The Claimant’s solicitors also placed reliance upon paragraph 15.8 of the Secretary of State’s Code of Guidance and the outcome of a claim in R(Harris) v London Borough of Islington CO/1282/2019. That Guidance makes it clear that it is not merely a decision that the person is not in priority need that is enough; it is a notification of a decision that no further duty under the relief duty is owed, either.

s189B – the initial duty owed to all eligible persons who are homeless

(1) This section applies where the local housing authority are satisfied that an applicant is—

(a) homeless, and

(b) eligible for assistance.

(2) Unless the authority refer the application to another local housing authority in England (see section 198A(1)), the authority must take reasonable steps to help the applicant to secure that suitable accommodation becomes available for the applicant’s occupation for at least—

(a) 6 months, or

(b) such longer period not exceeding 12 months as may be prescribed.

(3) In deciding what steps they are to take, the authority must have regard to their assessment of the applicant’s case under section 189A.

(4) Where the authority—

(a) are satisfied that the applicant has a priority need, and

(b) are not satisfied that the applicant became homeless intentionally,

the duty under subsection (2) comes to an end at the end of the period of 56 days beginning with the day the authority are first satisfied as mentioned in subsection (1).

(5) If any of the circumstances mentioned in subsection (7) apply, the authority may give notice to the applicant bringing the duty under subsection (2) to an end.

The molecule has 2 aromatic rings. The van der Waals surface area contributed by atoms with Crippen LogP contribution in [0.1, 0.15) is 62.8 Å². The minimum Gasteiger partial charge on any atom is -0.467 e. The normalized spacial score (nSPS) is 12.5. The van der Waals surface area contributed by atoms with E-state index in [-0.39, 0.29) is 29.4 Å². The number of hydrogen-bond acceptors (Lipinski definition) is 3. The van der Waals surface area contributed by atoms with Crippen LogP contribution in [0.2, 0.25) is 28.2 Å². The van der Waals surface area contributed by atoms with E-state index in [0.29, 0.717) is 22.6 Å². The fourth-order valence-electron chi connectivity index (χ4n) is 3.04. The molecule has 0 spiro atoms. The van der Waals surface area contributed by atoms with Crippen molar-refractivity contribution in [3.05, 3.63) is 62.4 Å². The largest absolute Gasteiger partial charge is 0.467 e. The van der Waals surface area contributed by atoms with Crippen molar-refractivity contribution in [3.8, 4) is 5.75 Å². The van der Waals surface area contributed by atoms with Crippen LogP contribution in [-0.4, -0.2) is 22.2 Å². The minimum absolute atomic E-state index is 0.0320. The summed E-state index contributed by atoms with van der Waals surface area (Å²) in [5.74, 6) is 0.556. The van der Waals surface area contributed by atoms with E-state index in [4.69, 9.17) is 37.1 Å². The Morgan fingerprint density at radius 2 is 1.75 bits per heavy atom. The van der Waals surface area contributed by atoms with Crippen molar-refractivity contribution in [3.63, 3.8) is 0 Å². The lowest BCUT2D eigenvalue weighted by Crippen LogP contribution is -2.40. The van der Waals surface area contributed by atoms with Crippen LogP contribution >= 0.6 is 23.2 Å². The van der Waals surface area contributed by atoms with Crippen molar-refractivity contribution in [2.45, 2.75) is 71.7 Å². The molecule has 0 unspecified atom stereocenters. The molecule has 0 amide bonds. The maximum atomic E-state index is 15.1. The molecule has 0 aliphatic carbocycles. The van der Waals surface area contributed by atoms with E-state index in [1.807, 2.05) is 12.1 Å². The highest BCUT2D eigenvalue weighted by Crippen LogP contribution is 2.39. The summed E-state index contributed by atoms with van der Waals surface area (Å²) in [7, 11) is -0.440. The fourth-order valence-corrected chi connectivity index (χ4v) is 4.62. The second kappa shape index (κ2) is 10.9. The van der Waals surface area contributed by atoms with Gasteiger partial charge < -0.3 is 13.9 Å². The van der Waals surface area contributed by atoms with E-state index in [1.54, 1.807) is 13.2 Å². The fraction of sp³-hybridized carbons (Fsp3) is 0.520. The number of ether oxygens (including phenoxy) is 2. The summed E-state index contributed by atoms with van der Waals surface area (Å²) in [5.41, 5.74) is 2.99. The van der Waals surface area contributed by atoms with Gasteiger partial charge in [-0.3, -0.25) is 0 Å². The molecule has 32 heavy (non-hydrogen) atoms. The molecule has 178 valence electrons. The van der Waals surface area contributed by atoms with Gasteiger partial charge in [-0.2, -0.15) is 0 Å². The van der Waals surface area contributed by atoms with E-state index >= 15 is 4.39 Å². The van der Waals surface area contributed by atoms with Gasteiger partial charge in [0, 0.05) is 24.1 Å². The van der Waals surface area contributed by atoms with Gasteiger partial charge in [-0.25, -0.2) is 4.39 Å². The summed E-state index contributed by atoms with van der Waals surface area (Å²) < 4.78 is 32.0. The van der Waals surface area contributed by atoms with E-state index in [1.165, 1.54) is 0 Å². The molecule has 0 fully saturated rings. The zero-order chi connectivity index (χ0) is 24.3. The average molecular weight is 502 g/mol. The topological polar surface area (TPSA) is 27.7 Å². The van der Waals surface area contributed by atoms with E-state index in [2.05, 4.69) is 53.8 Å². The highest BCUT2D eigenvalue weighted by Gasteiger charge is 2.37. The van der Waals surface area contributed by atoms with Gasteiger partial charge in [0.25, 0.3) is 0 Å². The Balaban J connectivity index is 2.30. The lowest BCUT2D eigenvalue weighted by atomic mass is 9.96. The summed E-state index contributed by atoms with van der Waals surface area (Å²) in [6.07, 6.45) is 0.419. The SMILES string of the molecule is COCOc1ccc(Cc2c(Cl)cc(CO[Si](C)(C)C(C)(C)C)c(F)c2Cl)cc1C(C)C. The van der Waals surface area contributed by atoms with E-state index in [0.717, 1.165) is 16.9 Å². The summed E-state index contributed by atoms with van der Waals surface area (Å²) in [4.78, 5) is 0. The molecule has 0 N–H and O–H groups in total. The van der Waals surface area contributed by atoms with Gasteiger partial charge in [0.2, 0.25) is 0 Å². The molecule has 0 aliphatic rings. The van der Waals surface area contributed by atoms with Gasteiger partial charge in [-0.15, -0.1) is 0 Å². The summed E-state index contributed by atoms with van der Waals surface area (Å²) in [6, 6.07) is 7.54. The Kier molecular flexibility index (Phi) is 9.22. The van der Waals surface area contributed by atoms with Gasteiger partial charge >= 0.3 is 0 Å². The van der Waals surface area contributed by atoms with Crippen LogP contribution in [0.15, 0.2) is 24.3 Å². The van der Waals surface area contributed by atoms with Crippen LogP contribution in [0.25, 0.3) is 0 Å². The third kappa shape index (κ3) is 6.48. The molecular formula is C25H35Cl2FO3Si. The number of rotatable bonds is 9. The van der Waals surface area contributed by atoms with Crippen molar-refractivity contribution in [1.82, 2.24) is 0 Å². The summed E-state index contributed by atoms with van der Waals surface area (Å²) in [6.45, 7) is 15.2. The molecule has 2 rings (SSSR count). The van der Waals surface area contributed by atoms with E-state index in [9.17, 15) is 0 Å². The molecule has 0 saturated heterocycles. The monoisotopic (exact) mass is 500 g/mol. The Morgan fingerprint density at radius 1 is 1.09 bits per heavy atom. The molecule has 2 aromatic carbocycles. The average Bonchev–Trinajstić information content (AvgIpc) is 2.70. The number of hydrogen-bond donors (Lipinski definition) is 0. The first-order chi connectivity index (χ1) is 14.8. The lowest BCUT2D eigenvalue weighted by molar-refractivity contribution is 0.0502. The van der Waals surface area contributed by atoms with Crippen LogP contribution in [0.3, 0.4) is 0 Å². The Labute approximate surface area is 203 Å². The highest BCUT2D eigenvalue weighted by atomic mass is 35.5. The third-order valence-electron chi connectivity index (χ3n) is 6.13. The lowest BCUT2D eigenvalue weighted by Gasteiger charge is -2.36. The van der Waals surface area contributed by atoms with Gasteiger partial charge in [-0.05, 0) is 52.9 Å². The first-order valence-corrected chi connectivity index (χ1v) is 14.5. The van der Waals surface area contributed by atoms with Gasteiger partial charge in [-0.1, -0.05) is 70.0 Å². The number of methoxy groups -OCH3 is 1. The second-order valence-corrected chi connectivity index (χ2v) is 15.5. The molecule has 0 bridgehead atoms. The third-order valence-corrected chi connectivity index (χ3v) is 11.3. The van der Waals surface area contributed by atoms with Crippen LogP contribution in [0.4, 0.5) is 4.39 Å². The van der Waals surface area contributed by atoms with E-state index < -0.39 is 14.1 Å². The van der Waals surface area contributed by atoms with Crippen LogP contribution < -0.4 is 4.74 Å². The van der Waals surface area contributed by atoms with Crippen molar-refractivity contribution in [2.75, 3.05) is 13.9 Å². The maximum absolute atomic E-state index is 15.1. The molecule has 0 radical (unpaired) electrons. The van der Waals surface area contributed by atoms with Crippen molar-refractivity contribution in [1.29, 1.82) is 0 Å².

(6) The notice must—

(a) specify which of the circumstances apply, and

(b) inform the applicant that the applicant has a right to request a review of the authority’s decision to bring the duty under subsection (2) to an end and of the time within which such a request must be made.

(7)The circumstances are that the authority are satisfied that—

(a) the applicant has—

(i) suitable accommodation available for occupation, and

(ii) a reasonable prospect of having suitable accommodation available for occupation for at least 6 months, or such longer period not exceeding 12 months as may be prescribed, from the date of the notice,

(b) the authority have complied with the duty under subsection (2) and the period of 56 days beginning with the day that the authority are first satisfied as mentioned in subsection (1) has ended (whether or not the applicant has secured accommodation),